Innovation: 3M’s lessons to be learned
While Apple is often the most highly touted company for its innovation success, 3M is a global innovation company that has remained under the radar for its long-term innovation plans and succeses. With $30 billion in sales and products sold in nearly 200 countries, 3M has made significant contributions to the health care, communications and office business – including bringing the world’s most recognizable brands Post-it Notes and Scotch tape to market.
The root of 3M’s success is its business model; to foster organic growth by inventing entirely new, market-changing products. These disruptive technologies have not only led to new products but to the creation of new industries. In order to foster this growth, 3M has always emphasized the important of research and development (R&D) to which the company dedicates six percent of its yearly revenue. Although a high percentage in R&D spending does not guarantee success, 3M is doing very well.
3M takes a long-term approach to the new product development process by creating a culture of innovation that encourages risk-taking, tolerates mistakes made along the way, and rewards achievement. A culture of innovation means that senior management encourages employees to spend a significant portion of their time on products and research that go beyond their usual scope of responsibilities. This involves hosting ideation sessions in which the innovation champion creates an environment of trust and openness. Only by breaking out of their usual comfort zones can teams create truly disruptive technology.
As part of the company’s holistic innovation strategy, 3M focuses on developing disruptive innovations outside of the current existing portfolio. In 2008, 3M began strategically investing in startups with long-term benefit to the company, resulting in collaborations and increased technological development. These 3M New Ventures include 3M GTG digital media solutions for outdoor advertising, and Energy Inc., which monitors residential and commercial energy consumption to reduce costs.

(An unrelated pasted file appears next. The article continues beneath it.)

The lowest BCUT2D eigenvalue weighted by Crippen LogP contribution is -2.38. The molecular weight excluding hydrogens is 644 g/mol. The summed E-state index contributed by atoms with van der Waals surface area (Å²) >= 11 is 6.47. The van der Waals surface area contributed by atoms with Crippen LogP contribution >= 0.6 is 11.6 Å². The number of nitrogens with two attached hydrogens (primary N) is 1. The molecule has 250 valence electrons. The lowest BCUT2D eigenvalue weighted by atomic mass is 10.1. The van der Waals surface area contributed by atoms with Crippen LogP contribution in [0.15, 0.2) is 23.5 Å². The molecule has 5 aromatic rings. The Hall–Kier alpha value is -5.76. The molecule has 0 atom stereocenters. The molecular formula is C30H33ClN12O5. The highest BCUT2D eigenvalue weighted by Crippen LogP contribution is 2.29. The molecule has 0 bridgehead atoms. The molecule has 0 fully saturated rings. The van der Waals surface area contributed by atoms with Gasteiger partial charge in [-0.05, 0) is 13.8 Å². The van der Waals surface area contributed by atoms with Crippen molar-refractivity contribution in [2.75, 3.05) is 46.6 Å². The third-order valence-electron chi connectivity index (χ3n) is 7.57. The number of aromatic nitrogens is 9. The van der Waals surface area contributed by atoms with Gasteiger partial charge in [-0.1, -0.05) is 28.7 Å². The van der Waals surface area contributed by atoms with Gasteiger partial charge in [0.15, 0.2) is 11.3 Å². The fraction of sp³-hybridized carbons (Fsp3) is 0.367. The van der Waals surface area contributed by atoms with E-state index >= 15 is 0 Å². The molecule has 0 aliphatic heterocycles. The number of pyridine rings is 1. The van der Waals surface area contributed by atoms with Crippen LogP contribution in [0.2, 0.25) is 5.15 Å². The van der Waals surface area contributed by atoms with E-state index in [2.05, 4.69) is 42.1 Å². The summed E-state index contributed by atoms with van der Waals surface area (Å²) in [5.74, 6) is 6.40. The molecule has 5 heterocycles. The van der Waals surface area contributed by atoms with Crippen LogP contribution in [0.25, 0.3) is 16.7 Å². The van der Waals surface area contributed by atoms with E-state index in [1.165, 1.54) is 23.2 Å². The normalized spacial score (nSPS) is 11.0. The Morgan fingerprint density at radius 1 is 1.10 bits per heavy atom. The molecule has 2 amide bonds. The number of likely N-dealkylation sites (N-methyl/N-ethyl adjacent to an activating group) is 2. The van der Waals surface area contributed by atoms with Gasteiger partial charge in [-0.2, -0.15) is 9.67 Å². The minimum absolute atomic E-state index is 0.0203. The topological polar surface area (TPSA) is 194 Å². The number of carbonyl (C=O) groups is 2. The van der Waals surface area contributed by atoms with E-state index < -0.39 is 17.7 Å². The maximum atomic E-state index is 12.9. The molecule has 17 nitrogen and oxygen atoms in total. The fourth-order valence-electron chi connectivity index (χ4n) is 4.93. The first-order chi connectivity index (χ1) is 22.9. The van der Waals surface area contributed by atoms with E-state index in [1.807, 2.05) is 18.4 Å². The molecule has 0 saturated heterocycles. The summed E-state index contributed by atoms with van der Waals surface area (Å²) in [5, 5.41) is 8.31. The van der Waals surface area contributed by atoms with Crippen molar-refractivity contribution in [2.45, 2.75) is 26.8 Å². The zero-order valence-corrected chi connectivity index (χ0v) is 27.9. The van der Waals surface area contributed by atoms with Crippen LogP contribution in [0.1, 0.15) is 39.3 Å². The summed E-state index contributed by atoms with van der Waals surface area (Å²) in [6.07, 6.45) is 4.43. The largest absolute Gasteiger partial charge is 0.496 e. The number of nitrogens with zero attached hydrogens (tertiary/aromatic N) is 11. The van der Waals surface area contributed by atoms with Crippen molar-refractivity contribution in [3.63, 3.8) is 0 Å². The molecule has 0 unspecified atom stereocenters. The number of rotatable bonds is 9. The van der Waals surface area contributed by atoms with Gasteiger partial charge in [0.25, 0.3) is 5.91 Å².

Another way 3M capitalizes on its innovation success is by combining diverse technologies in new and unexpected ways. 3M draws upon innovative technologies from its portfolio of 55,000 products to create new solutions, such as using dental technology applied to car parts. By making these uncommon connections, the company pioneers new ways of innovating.
The strategies developed by 3M are meant for long-term, sustained innovation.
– Dedicated R&D, long-term development and separate from concept to launch efforts
– Apply and use Open Innovation; host ideation sessions with members of all departments
– Foster a culture of innovation by allowing team members to take risks in a protected environment
– Reward and encourage creativity
– Implement and nurture all Ten Imperatives in Robert’s Rules of Innovation to create and sustain innovation.
As innovation is the lifeblood of any organization, all companies can stand to learn from some of the tactics used by 3M. For more tips, see “Robert’s Rules of Innovation: A 10-Step Program for Corporate Survival.”